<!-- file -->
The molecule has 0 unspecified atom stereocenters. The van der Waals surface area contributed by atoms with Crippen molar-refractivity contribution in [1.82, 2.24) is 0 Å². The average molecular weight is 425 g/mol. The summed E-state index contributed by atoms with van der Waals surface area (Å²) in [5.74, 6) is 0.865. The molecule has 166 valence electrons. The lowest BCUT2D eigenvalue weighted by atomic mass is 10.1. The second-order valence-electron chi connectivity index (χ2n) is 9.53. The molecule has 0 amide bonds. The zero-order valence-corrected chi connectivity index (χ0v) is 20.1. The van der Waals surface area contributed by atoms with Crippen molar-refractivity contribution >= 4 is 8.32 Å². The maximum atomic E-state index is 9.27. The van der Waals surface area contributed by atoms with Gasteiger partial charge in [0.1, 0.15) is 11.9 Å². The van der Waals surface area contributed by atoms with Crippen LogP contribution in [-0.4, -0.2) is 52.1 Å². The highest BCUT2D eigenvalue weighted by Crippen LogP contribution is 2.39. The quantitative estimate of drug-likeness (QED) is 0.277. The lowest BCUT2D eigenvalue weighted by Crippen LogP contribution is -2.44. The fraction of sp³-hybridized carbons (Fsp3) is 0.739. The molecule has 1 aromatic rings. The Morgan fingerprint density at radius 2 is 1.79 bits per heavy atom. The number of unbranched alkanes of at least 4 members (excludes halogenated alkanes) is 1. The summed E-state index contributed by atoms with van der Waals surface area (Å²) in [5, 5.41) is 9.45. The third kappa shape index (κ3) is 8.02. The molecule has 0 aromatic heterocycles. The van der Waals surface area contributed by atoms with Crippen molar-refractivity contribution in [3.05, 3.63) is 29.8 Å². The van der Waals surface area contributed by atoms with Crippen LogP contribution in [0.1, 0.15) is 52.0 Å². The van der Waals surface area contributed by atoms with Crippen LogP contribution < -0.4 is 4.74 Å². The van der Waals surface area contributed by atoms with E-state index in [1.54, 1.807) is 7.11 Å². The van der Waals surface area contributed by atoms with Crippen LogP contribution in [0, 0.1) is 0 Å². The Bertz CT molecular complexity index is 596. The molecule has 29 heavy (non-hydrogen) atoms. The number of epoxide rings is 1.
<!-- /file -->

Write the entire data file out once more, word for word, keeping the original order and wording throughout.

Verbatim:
The molecule has 0 unspecified atom stereocenters. The van der Waals surface area contributed by atoms with Crippen molar-refractivity contribution in [1.82, 2.24) is 0 Å². The average molecular weight is 425 g/mol. The summed E-state index contributed by atoms with van der Waals surface area (Å²) in [5.74, 6) is 0.865. The molecule has 166 valence electrons. The lowest BCUT2D eigenvalue weighted by atomic mass is 10.1. The second-order valence-electron chi connectivity index (χ2n) is 9.53. The molecule has 0 amide bonds. The zero-order valence-corrected chi connectivity index (χ0v) is 20.1. The van der Waals surface area contributed by atoms with Crippen molar-refractivity contribution >= 4 is 8.32 Å². The maximum atomic E-state index is 9.27. The van der Waals surface area contributed by atoms with Gasteiger partial charge in [0.1, 0.15) is 11.9 Å². The van der Waals surface area contributed by atoms with Crippen LogP contribution in [-0.4, -0.2) is 52.1 Å². The highest BCUT2D eigenvalue weighted by Crippen LogP contribution is 2.39. The quantitative estimate of drug-likeness (QED) is 0.277. The lowest BCUT2D eigenvalue weighted by Crippen LogP contribution is -2.44. The fraction of sp³-hybridized carbons (Fsp3) is 0.739. The molecule has 1 aromatic rings. The Morgan fingerprint density at radius 2 is 1.79 bits per heavy atom. The number of unbranched alkanes of at least 4 members (excludes halogenated alkanes) is 1. The summed E-state index contributed by atoms with van der Waals surface area (Å²) in [5, 5.41) is 9.45. The third kappa shape index (κ3) is 8.02. The molecule has 0 aromatic heterocycles. The van der Waals surface area contributed by atoms with Crippen molar-refractivity contribution in [3.05, 3.63) is 29.8 Å². The van der Waals surface area contributed by atoms with Crippen LogP contribution in [0.1, 0.15) is 52.0 Å². The van der Waals surface area contributed by atoms with Crippen LogP contribution < -0.4 is 4.74 Å². The van der Waals surface area contributed by atoms with E-state index in [1.54, 1.807) is 7.11 Å². The van der Waals surface area contributed by atoms with Crippen LogP contribution in [0, 0.1) is 0 Å². The Bertz CT molecular complexity index is 596. The molecule has 29 heavy (non-hydrogen) atoms. The number of epoxide rings is 1.